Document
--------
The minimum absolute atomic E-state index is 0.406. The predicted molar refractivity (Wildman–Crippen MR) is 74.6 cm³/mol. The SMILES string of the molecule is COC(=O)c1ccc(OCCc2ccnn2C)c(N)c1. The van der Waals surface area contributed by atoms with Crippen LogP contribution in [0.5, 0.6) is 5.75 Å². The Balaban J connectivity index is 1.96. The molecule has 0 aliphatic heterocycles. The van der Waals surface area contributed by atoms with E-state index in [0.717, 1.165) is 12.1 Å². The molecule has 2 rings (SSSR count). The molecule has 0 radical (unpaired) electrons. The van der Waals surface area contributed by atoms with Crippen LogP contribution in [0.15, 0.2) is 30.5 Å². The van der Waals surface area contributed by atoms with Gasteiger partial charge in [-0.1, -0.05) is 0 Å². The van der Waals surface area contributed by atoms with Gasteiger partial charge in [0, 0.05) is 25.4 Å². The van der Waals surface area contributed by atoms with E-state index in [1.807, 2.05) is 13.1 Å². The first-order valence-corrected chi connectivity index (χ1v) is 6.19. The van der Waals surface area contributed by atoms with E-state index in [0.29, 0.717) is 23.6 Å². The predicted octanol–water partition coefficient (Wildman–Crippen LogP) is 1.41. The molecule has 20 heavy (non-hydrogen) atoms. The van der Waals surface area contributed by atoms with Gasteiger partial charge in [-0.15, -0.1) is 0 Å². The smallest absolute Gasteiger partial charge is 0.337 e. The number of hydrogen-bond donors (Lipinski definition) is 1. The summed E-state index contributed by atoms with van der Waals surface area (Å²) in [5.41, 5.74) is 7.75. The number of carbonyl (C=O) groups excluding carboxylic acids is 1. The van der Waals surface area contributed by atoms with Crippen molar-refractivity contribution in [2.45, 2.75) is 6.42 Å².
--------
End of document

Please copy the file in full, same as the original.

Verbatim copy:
The minimum absolute atomic E-state index is 0.406. The predicted molar refractivity (Wildman–Crippen MR) is 74.6 cm³/mol. The SMILES string of the molecule is COC(=O)c1ccc(OCCc2ccnn2C)c(N)c1. The van der Waals surface area contributed by atoms with Crippen LogP contribution in [0.5, 0.6) is 5.75 Å². The Balaban J connectivity index is 1.96. The molecule has 0 aliphatic heterocycles. The van der Waals surface area contributed by atoms with E-state index in [0.717, 1.165) is 12.1 Å². The molecule has 2 rings (SSSR count). The molecule has 0 radical (unpaired) electrons. The van der Waals surface area contributed by atoms with Crippen LogP contribution in [0.15, 0.2) is 30.5 Å². The van der Waals surface area contributed by atoms with Gasteiger partial charge in [-0.1, -0.05) is 0 Å². The van der Waals surface area contributed by atoms with Gasteiger partial charge in [0, 0.05) is 25.4 Å². The van der Waals surface area contributed by atoms with E-state index in [1.807, 2.05) is 13.1 Å². The first-order valence-corrected chi connectivity index (χ1v) is 6.19. The van der Waals surface area contributed by atoms with E-state index in [0.29, 0.717) is 23.6 Å². The predicted octanol–water partition coefficient (Wildman–Crippen LogP) is 1.41. The molecule has 20 heavy (non-hydrogen) atoms. The van der Waals surface area contributed by atoms with Gasteiger partial charge in [-0.15, -0.1) is 0 Å². The smallest absolute Gasteiger partial charge is 0.337 e. The number of hydrogen-bond donors (Lipinski definition) is 1. The summed E-state index contributed by atoms with van der Waals surface area (Å²) in [5.41, 5.74) is 7.75. The number of carbonyl (C=O) groups excluding carboxylic acids is 1. The van der Waals surface area contributed by atoms with Crippen molar-refractivity contribution in [2.45, 2.75) is 6.42 Å².